In this blog series we are discussing a few different areas of business you might have time to dig your teeth into during your down season. Last time, we discussed planning all of your sales and events before business ramps up and today we are jumping into the business of selling yourself online. Now, more than ever, your company’s online personality carries more weight. There are plenty of different ways to ramp up your online presence that might be easier and more fun than you think!
Once you know who will be responsible for the creation of your site, decide what the site’s purpose will be. Do you want to keep it as a simple landing page to give potential customers your contact information, or do you want to add more flavor and information? The more detailed your website, the better you are able to manage people’s expectations when hiring you. Add real images of the work you have completed or include a page of staff biographies. Make sure to proudly showcase any awards you have received or associations you are a part of. Including a simple text box for visitors to request more information can organize and streamline the process of collecting new leads. You can make certain fields a requirement, perhaps their city or pool size? When all else fails, look to companies you admire and note how they are using their website to bring in new business and represent themselves online. Your website is also a wonderful place to link to your Online Bill Pay portal.
Now that your website has been set up you have a destination to send people to. But how will they get there? You can’t just depend on landing on the first page of a Google search for pool companies in your city. Your next step will be to set up (or clean up) your social media. Making the leap from the comfort of your own website to the vastness of social media can seem daunting, so just like with your website it’s best to begin with a goal in mind. Start small – maybe on just one platform – and build out from there. Once your foundation and routine are set up with one form of social media, begin to dabble and work on the next. Change your Receipt Text and email signature to include any links to your website and social media profiles, and link all social media to each other.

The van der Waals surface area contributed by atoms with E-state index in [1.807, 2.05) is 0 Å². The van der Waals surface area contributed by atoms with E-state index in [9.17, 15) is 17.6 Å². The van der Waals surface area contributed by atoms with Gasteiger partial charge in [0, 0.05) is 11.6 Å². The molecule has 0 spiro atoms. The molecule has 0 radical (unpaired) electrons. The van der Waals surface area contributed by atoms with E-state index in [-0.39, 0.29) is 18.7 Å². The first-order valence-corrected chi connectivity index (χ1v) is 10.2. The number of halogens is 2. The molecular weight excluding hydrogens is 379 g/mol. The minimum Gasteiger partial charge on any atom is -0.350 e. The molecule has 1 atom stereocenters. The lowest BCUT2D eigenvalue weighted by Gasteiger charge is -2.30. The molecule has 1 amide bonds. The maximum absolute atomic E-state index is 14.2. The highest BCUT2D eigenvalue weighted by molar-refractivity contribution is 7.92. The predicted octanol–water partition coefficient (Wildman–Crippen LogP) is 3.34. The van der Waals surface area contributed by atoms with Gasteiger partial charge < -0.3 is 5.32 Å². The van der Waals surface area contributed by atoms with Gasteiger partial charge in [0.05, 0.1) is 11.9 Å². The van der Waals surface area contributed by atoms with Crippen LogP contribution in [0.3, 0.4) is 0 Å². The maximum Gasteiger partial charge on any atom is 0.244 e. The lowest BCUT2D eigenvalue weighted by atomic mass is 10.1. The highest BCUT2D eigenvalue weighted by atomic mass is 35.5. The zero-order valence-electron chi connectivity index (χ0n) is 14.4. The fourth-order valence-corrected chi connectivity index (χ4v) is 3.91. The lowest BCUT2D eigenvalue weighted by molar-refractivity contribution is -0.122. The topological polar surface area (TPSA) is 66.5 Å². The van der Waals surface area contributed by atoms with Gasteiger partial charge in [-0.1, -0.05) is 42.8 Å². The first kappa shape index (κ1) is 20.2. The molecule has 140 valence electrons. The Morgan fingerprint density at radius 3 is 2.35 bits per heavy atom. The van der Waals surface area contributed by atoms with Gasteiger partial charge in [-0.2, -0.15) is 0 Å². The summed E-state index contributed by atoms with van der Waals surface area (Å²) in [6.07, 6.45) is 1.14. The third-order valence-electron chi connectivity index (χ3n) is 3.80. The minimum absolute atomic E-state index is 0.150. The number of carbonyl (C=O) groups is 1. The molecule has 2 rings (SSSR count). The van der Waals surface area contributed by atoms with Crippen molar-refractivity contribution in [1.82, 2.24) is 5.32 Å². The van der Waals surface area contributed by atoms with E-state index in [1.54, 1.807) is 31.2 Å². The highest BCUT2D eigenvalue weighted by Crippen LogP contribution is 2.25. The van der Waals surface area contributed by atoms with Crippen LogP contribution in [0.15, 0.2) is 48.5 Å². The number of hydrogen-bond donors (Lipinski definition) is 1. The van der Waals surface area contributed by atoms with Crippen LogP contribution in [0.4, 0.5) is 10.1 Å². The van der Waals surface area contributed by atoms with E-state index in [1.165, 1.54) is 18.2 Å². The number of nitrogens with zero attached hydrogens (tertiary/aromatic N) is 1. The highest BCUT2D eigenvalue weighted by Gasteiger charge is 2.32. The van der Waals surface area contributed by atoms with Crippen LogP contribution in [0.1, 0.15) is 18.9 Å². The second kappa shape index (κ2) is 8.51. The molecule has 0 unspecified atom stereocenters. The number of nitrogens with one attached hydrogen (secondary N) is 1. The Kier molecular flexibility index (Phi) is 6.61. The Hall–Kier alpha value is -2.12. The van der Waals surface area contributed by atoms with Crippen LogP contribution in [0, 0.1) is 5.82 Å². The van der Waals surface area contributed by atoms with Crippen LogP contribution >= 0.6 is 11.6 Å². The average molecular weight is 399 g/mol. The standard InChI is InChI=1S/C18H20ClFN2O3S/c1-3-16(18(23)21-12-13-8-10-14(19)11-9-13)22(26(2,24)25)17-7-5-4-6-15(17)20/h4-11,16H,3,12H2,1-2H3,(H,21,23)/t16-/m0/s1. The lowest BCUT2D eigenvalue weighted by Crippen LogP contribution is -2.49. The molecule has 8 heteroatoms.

Facebook is most likely going to be the best place to begin your journey with social media, as it is heavily used by all demographics and is easy to edit. After creating your Facebook page, reach out and “Like” local businesses or organizations in your area. Ask your employees to “like” the business page. Get active on your account – set aside maybe ten minutes a day to work with it and get comfortable. No matter what platform you start with, be consistent in your postings – for example, don’t post a Throwback Thursday only one time. Be consistent.
While consistency is key it is also important not to spam. Limit your posting two times a day at most and don’t oversell either. Make postings a mix of selling your company’s product/services, share articles from the industry or your neighborhood, and add fun memes or photos. Make a post requesting your customers to share a photo of your work on their timeline and tag you in it – the photo with the most likes will receive a prize! Holding a contest like this will circulate your business’s name into social circles where you might not be well known and also be a fun way to interact with your customers. And don’t forget that as your customers like your Facebook page, you update their Direct Mail Type to include “Facebook Follower,” and send out a blast email to your followers when you are holding a contest. Posting tips (#TipTuesday, perhaps?) on pool care is a sly way to up sell products while not coming across as too aggressive. Tag your vendors in your tip posts and, you never know, they might share it to their expansive audience!